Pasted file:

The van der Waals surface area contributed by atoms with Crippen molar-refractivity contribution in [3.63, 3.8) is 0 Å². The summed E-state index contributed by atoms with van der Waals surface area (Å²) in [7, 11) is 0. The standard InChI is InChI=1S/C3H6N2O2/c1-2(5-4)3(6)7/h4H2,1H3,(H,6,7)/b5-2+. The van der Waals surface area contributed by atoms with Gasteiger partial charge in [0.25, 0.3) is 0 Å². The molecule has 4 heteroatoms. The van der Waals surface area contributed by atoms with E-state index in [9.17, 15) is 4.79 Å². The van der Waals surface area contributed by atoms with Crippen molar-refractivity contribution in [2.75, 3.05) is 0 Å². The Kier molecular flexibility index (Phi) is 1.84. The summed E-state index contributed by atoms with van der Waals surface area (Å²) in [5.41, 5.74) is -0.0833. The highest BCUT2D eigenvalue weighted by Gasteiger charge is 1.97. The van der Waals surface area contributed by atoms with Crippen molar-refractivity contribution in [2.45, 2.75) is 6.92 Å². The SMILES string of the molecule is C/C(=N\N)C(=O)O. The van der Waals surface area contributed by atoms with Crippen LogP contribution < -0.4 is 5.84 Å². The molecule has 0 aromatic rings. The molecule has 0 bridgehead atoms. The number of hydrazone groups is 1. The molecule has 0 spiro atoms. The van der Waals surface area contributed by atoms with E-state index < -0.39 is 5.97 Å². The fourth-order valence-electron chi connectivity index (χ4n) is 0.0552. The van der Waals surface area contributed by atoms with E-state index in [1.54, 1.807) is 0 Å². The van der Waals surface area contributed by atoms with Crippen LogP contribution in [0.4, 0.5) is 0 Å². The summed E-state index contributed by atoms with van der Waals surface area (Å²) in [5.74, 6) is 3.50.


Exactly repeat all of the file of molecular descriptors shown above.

The van der Waals surface area contributed by atoms with Crippen molar-refractivity contribution in [3.63, 3.8) is 0 Å². The summed E-state index contributed by atoms with van der Waals surface area (Å²) in [7, 11) is 0. The standard InChI is InChI=1S/C3H6N2O2/c1-2(5-4)3(6)7/h4H2,1H3,(H,6,7)/b5-2+. The van der Waals surface area contributed by atoms with Gasteiger partial charge in [0.25, 0.3) is 0 Å². The molecule has 4 heteroatoms. The van der Waals surface area contributed by atoms with E-state index in [9.17, 15) is 4.79 Å². The van der Waals surface area contributed by atoms with Crippen molar-refractivity contribution in [2.75, 3.05) is 0 Å². The Kier molecular flexibility index (Phi) is 1.84. The summed E-state index contributed by atoms with van der Waals surface area (Å²) in [5.41, 5.74) is -0.0833. The highest BCUT2D eigenvalue weighted by Gasteiger charge is 1.97. The van der Waals surface area contributed by atoms with Crippen molar-refractivity contribution in [2.45, 2.75) is 6.92 Å². The SMILES string of the molecule is C/C(=N\N)C(=O)O. The van der Waals surface area contributed by atoms with Crippen LogP contribution < -0.4 is 5.84 Å². The molecule has 0 aromatic rings. The molecule has 0 bridgehead atoms. The number of hydrazone groups is 1. The molecule has 0 spiro atoms. The van der Waals surface area contributed by atoms with E-state index < -0.39 is 5.97 Å². The fourth-order valence-electron chi connectivity index (χ4n) is 0.0552. The van der Waals surface area contributed by atoms with E-state index in [1.54, 1.807) is 0 Å². The van der Waals surface area contributed by atoms with Crippen LogP contribution in [0.4, 0.5) is 0 Å². The summed E-state index contributed by atoms with van der Waals surface area (Å²) in [5.74, 6) is 3.50.